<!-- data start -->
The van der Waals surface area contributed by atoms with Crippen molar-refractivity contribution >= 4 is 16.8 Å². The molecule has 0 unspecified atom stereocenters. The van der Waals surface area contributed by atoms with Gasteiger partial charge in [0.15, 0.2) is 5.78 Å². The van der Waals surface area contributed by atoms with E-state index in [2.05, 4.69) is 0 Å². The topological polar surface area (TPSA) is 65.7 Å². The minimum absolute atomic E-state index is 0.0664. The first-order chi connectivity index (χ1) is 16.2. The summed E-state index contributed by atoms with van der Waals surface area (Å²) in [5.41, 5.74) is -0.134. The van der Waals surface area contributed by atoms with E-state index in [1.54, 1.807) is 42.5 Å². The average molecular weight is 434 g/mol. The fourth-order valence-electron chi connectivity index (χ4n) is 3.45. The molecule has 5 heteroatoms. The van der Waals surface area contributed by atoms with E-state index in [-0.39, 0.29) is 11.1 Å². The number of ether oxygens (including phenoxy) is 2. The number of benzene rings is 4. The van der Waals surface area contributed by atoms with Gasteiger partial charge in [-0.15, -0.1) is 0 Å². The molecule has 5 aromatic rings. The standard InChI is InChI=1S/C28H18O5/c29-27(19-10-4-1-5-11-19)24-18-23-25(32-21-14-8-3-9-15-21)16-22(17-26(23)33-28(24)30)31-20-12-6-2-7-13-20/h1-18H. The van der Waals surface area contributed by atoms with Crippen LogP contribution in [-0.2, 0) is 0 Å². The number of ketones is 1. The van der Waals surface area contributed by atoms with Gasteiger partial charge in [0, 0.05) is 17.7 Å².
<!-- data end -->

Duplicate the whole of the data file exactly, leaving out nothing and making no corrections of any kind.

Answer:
The van der Waals surface area contributed by atoms with Crippen molar-refractivity contribution >= 4 is 16.8 Å². The molecule has 0 unspecified atom stereocenters. The van der Waals surface area contributed by atoms with Gasteiger partial charge in [0.15, 0.2) is 5.78 Å². The van der Waals surface area contributed by atoms with E-state index in [2.05, 4.69) is 0 Å². The topological polar surface area (TPSA) is 65.7 Å². The minimum absolute atomic E-state index is 0.0664. The first-order chi connectivity index (χ1) is 16.2. The summed E-state index contributed by atoms with van der Waals surface area (Å²) in [5.41, 5.74) is -0.134. The van der Waals surface area contributed by atoms with E-state index in [1.54, 1.807) is 42.5 Å². The average molecular weight is 434 g/mol. The fourth-order valence-electron chi connectivity index (χ4n) is 3.45. The molecule has 5 heteroatoms. The van der Waals surface area contributed by atoms with E-state index in [-0.39, 0.29) is 11.1 Å². The number of ether oxygens (including phenoxy) is 2. The number of benzene rings is 4. The van der Waals surface area contributed by atoms with Gasteiger partial charge in [-0.15, -0.1) is 0 Å². The molecule has 5 aromatic rings. The standard InChI is InChI=1S/C28H18O5/c29-27(19-10-4-1-5-11-19)24-18-23-25(32-21-14-8-3-9-15-21)16-22(17-26(23)33-28(24)30)31-20-12-6-2-7-13-20/h1-18H. The van der Waals surface area contributed by atoms with Crippen LogP contribution in [-0.2, 0) is 0 Å². The number of ketones is 1. The van der Waals surface area contributed by atoms with Gasteiger partial charge in [0, 0.05) is 17.7 Å².